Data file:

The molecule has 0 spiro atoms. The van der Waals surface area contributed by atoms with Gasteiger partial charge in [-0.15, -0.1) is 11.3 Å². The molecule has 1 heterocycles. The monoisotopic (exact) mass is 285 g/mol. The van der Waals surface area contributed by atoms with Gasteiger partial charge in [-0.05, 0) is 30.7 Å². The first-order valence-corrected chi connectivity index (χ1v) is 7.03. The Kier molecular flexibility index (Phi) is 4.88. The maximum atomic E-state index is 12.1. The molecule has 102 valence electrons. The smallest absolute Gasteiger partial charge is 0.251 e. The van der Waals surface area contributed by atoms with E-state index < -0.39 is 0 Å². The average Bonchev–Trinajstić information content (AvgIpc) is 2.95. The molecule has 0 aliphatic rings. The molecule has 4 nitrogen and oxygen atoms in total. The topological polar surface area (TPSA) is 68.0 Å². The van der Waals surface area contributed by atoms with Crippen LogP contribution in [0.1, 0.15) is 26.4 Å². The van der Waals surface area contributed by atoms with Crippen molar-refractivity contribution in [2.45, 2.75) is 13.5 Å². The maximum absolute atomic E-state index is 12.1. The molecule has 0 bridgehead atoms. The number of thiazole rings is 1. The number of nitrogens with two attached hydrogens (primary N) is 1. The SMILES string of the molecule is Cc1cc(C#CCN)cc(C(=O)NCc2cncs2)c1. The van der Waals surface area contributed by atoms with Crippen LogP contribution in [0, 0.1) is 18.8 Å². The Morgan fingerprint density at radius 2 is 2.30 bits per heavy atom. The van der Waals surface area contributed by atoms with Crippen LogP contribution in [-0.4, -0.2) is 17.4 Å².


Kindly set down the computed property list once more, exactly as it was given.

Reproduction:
The molecule has 0 spiro atoms. The van der Waals surface area contributed by atoms with Gasteiger partial charge in [-0.15, -0.1) is 11.3 Å². The molecule has 1 heterocycles. The monoisotopic (exact) mass is 285 g/mol. The van der Waals surface area contributed by atoms with Gasteiger partial charge in [-0.05, 0) is 30.7 Å². The first-order valence-corrected chi connectivity index (χ1v) is 7.03. The Kier molecular flexibility index (Phi) is 4.88. The maximum atomic E-state index is 12.1. The molecule has 102 valence electrons. The smallest absolute Gasteiger partial charge is 0.251 e. The van der Waals surface area contributed by atoms with E-state index < -0.39 is 0 Å². The average Bonchev–Trinajstić information content (AvgIpc) is 2.95. The molecule has 0 aliphatic rings. The molecule has 4 nitrogen and oxygen atoms in total. The topological polar surface area (TPSA) is 68.0 Å². The van der Waals surface area contributed by atoms with Crippen LogP contribution in [0.1, 0.15) is 26.4 Å². The van der Waals surface area contributed by atoms with Crippen molar-refractivity contribution in [2.45, 2.75) is 13.5 Å². The maximum absolute atomic E-state index is 12.1. The molecule has 0 bridgehead atoms. The number of thiazole rings is 1. The number of nitrogens with two attached hydrogens (primary N) is 1. The SMILES string of the molecule is Cc1cc(C#CCN)cc(C(=O)NCc2cncs2)c1. The van der Waals surface area contributed by atoms with Crippen LogP contribution in [0, 0.1) is 18.8 Å². The Morgan fingerprint density at radius 2 is 2.30 bits per heavy atom. The van der Waals surface area contributed by atoms with Crippen LogP contribution in [-0.4, -0.2) is 17.4 Å².